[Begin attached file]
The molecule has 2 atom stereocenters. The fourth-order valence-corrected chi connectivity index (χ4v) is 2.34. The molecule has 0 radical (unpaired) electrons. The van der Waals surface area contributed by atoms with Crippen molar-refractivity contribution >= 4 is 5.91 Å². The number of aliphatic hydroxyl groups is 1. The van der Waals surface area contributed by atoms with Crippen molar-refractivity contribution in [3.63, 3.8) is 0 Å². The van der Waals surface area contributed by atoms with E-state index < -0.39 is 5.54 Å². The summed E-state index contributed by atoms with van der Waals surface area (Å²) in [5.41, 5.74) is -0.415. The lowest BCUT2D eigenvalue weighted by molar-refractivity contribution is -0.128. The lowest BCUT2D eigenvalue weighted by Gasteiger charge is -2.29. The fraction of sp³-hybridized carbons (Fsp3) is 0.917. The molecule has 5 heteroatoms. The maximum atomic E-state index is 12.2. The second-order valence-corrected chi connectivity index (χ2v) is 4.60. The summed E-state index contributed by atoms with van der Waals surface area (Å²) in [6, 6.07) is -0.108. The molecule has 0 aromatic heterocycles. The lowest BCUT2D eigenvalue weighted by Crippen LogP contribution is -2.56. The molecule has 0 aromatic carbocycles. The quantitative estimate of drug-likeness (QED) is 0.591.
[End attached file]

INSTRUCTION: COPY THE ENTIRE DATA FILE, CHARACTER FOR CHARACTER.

The molecule has 2 atom stereocenters. The fourth-order valence-corrected chi connectivity index (χ4v) is 2.34. The molecule has 0 radical (unpaired) electrons. The van der Waals surface area contributed by atoms with Crippen molar-refractivity contribution >= 4 is 5.91 Å². The number of aliphatic hydroxyl groups is 1. The van der Waals surface area contributed by atoms with Crippen molar-refractivity contribution in [3.63, 3.8) is 0 Å². The van der Waals surface area contributed by atoms with E-state index < -0.39 is 5.54 Å². The summed E-state index contributed by atoms with van der Waals surface area (Å²) in [5.41, 5.74) is -0.415. The lowest BCUT2D eigenvalue weighted by molar-refractivity contribution is -0.128. The lowest BCUT2D eigenvalue weighted by Gasteiger charge is -2.29. The fraction of sp³-hybridized carbons (Fsp3) is 0.917. The molecule has 5 heteroatoms. The maximum atomic E-state index is 12.2. The second-order valence-corrected chi connectivity index (χ2v) is 4.60. The summed E-state index contributed by atoms with van der Waals surface area (Å²) in [6, 6.07) is -0.108. The molecule has 0 aromatic heterocycles. The lowest BCUT2D eigenvalue weighted by Crippen LogP contribution is -2.56. The molecule has 0 aromatic carbocycles. The quantitative estimate of drug-likeness (QED) is 0.591.